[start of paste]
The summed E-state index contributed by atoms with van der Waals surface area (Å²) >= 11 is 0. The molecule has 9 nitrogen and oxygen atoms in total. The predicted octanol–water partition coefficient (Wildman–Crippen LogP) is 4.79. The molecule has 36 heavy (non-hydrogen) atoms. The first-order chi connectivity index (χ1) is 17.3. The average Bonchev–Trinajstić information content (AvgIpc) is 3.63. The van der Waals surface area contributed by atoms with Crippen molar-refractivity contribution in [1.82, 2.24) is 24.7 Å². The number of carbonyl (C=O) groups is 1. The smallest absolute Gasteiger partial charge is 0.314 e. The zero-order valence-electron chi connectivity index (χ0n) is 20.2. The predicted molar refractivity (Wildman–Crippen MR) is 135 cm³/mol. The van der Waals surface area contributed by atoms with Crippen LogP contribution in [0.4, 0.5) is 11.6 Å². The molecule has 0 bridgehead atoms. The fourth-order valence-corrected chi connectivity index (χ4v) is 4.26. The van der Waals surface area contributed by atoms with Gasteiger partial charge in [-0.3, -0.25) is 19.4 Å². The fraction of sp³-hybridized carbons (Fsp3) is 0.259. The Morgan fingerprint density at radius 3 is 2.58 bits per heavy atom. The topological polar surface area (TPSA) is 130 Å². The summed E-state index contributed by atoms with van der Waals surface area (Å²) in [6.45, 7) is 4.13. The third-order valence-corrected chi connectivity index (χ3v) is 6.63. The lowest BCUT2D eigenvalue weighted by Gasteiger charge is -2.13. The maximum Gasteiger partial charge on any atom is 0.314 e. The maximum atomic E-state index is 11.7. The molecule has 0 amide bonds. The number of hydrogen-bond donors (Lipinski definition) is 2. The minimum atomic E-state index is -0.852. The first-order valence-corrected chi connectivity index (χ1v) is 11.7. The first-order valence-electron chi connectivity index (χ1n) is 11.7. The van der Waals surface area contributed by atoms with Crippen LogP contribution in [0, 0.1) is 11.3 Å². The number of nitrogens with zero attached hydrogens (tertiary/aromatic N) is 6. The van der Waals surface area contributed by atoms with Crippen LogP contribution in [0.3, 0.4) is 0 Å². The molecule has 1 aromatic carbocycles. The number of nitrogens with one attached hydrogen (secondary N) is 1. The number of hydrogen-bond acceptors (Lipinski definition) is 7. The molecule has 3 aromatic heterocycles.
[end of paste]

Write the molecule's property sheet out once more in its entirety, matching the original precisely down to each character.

The summed E-state index contributed by atoms with van der Waals surface area (Å²) >= 11 is 0. The molecule has 9 nitrogen and oxygen atoms in total. The predicted octanol–water partition coefficient (Wildman–Crippen LogP) is 4.79. The molecule has 36 heavy (non-hydrogen) atoms. The first-order chi connectivity index (χ1) is 17.3. The average Bonchev–Trinajstić information content (AvgIpc) is 3.63. The van der Waals surface area contributed by atoms with Crippen molar-refractivity contribution in [1.82, 2.24) is 24.7 Å². The number of carbonyl (C=O) groups is 1. The smallest absolute Gasteiger partial charge is 0.314 e. The zero-order valence-electron chi connectivity index (χ0n) is 20.2. The predicted molar refractivity (Wildman–Crippen MR) is 135 cm³/mol. The van der Waals surface area contributed by atoms with Crippen LogP contribution in [0.4, 0.5) is 11.6 Å². The molecule has 0 bridgehead atoms. The fourth-order valence-corrected chi connectivity index (χ4v) is 4.26. The van der Waals surface area contributed by atoms with Gasteiger partial charge in [-0.3, -0.25) is 19.4 Å². The fraction of sp³-hybridized carbons (Fsp3) is 0.259. The Morgan fingerprint density at radius 3 is 2.58 bits per heavy atom. The topological polar surface area (TPSA) is 130 Å². The summed E-state index contributed by atoms with van der Waals surface area (Å²) in [6.45, 7) is 4.13. The third-order valence-corrected chi connectivity index (χ3v) is 6.63. The lowest BCUT2D eigenvalue weighted by Gasteiger charge is -2.13. The maximum Gasteiger partial charge on any atom is 0.314 e. The maximum atomic E-state index is 11.7. The molecule has 0 amide bonds. The number of hydrogen-bond donors (Lipinski definition) is 2. The minimum atomic E-state index is -0.852. The first-order valence-corrected chi connectivity index (χ1v) is 11.7. The first-order valence-electron chi connectivity index (χ1n) is 11.7. The van der Waals surface area contributed by atoms with Crippen LogP contribution in [0, 0.1) is 11.3 Å². The number of nitrogens with zero attached hydrogens (tertiary/aromatic N) is 6. The van der Waals surface area contributed by atoms with Crippen LogP contribution in [0.3, 0.4) is 0 Å². The molecule has 1 aromatic carbocycles. The number of nitrogens with one attached hydrogen (secondary N) is 1. The number of hydrogen-bond acceptors (Lipinski definition) is 7. The molecule has 3 aromatic heterocycles.